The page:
Sisters of Charity of Leavenworth Health System: Values-Based Decision Making
Assemble the right participants.
Values-based decision making, except for emergent circumstances, calls for participants who represent relevant interests, who possess relevant technical knowledge, who may provide relevant information, and who represent your unit’s mission and ministry functions. Your administrators, managers and board members have responsibility for Salvation Army core values integration, along with your Divisional and Territorial leaders.
Assemble the right facts.
This model of values-based decision making is characterized by its factual basis and accuracy. The facts of any case or situation will determine the appropriate application of the core values. Facts will also determine whether previous decisions in similar circumstances will again be applied, or an exception granted. Assembling the relevant information for a decision is in itself a values-based activity.
Clarify the core values.
Salvation Army core values are made explicit in the decision making process. This occurs in two ways. First, the meanings of the core values are extended to fit the factual situation. Second, a determination is made whether the factual situation dictates any priority among the core values. Values-based decision making is clear on what the core values actually mean in “these circumstances” and on whether “these circumstances” make it more important to promote some core values over others (for example, Respect over Compassion).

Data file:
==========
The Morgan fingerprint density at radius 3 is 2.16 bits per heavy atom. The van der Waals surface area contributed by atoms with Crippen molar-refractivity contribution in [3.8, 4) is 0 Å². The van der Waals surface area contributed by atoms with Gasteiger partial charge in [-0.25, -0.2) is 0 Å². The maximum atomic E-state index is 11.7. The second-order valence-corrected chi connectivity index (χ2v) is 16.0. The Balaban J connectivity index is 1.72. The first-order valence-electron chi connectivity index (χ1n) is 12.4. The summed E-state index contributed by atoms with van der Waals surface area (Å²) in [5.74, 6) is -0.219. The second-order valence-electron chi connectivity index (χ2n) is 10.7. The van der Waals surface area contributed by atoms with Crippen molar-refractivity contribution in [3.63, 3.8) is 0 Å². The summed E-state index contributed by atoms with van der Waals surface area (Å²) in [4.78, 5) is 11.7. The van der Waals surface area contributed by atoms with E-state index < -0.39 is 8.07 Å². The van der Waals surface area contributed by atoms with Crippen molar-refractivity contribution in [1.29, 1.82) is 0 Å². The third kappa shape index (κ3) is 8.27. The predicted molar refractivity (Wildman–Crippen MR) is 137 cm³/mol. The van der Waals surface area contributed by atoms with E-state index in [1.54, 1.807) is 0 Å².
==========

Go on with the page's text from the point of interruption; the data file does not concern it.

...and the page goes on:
Reach a collaborative consensus.
This model of values-based decision making aims at consensus, but not necessarily unanimity, among decision makers. In this model, perfect consensus involves agreement among all decision makers regarding the outcome dictated by the core values. Imperfect consensus involves disagreement over outcome, where all the decision makers are satisfied that the core values were properly considered and that the decision making process was appropriate. All decisions require at least imperfect consensus except in emergent circumstances and/or for extraordinary reasons.
Broadcast the values-based decision.
Values-based decisions end with effective and clear communication to affected stakeholders of the decision; the core values rationalization for the decisions, and the outcome of the decision making process. Confidential information may be excluded from any communication. Communications must avoid suggesting justifications for the decision that were not actually involved in the decision making.
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Adapted with permission.